Google’s Performance Max (PMax) campaigns are an incredibly useful digital marketing tool for eCommerce. In many ways, they simplify campaign building by using artificial intelligence (AI) to remove some audience control, delivering across multiple Google platforms to users that the algorithms assume will be most beneficial to the advertising goals you set.
But even though setup and targeting might be simpler, PMax campaigns still need to be managed and optimized to deliver their best performance. In a series of blog posts, we’ll be diving into the specifics of how to get the most out of these effective new campaigns.
One way to do that is by making your campaigns and even ad groups more specific to product types or performance metrics. We’ll start here by looking at how to segment your Performance Max campaigns.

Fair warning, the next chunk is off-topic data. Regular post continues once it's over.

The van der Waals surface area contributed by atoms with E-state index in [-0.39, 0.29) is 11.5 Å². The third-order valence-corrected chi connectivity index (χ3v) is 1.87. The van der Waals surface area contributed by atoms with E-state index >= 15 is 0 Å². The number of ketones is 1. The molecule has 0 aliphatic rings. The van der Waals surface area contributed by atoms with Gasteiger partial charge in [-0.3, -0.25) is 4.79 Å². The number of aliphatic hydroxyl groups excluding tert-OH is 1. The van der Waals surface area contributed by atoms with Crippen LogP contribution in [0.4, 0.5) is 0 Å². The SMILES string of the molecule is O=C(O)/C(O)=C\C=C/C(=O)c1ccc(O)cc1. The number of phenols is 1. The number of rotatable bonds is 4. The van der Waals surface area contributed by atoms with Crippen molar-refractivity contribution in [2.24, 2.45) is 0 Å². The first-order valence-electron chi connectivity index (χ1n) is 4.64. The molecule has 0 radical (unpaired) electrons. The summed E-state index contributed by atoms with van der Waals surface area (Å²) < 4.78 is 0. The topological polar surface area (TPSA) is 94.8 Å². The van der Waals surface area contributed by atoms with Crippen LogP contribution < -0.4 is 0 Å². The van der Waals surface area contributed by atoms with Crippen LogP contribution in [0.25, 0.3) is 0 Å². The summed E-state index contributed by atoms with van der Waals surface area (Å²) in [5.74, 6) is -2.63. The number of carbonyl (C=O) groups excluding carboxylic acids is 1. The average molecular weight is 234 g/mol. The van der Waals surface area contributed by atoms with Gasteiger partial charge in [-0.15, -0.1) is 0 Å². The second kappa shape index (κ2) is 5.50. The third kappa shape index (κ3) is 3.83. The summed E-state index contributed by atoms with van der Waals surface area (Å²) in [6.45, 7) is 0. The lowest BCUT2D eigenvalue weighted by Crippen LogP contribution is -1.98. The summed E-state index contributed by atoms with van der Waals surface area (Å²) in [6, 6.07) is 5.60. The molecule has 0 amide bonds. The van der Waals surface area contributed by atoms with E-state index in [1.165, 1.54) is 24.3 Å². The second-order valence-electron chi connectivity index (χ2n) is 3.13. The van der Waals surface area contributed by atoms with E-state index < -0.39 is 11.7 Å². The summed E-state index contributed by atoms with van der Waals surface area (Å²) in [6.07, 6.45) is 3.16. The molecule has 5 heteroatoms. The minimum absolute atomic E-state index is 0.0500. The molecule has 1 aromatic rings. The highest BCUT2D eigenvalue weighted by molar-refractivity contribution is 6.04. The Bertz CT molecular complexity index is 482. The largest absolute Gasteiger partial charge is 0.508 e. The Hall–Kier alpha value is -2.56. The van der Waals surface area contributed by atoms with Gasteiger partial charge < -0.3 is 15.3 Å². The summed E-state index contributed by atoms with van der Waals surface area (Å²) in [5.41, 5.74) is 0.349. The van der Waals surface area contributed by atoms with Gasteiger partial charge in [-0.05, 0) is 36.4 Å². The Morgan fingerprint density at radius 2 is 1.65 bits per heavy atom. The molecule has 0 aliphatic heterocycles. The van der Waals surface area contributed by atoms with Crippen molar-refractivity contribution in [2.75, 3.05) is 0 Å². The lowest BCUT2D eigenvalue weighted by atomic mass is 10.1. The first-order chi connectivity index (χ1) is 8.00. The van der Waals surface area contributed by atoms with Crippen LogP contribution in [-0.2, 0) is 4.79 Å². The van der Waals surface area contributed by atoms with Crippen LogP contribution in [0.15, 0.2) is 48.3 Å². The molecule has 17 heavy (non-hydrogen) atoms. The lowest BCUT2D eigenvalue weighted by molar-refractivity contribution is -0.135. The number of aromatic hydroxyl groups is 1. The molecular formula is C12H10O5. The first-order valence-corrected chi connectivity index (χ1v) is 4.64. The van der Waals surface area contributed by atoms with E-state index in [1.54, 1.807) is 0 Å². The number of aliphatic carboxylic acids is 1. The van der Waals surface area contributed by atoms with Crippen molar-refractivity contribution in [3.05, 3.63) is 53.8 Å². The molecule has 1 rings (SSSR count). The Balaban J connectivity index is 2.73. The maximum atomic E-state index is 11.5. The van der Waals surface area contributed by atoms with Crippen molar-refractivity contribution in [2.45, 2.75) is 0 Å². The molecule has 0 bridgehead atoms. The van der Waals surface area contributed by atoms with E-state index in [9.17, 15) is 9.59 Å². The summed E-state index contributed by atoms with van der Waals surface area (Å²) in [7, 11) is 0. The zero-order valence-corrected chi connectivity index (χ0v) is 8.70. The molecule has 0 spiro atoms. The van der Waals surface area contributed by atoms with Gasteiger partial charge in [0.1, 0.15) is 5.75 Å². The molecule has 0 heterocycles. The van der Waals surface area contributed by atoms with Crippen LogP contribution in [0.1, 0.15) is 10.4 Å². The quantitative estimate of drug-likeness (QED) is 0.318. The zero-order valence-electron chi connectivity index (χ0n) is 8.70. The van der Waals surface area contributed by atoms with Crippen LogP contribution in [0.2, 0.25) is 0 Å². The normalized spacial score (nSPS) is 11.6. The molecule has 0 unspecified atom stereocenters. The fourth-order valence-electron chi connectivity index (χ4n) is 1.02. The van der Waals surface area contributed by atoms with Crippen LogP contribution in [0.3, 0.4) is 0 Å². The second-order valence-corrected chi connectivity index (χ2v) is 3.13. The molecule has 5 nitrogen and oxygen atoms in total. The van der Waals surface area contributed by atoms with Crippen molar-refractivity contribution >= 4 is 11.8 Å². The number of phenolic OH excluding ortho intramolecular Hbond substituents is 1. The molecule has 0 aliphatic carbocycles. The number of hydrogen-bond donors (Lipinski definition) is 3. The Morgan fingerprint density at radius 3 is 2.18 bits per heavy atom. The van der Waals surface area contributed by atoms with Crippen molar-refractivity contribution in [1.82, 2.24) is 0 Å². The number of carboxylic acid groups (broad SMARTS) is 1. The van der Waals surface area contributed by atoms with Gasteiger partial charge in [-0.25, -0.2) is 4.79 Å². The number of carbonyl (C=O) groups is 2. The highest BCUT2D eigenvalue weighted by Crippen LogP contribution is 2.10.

Why Segmentation is Important for Performance Max
For all their advantages, automated campaigns have limitations. One of which is that they can run into stagnation at times, since they aren’t able to consciously shake themselves out of bad habits. That can mean serving too many under-performing products or product lines within one campaign, which will hurt performance.
The solution there is to increase the level of control you have over the individual products or product lines, which comes from good segmentation approaches. For the sake of Google’s machine learning, it will typically recommend against too much segmentation so the algorithms will receive more data. But ADM strongly assumes that the Performance Max AI looks at the context and quality of the rest of your account already—like other Google Ads campaign types do—rather than optimizing each campaign in a silo.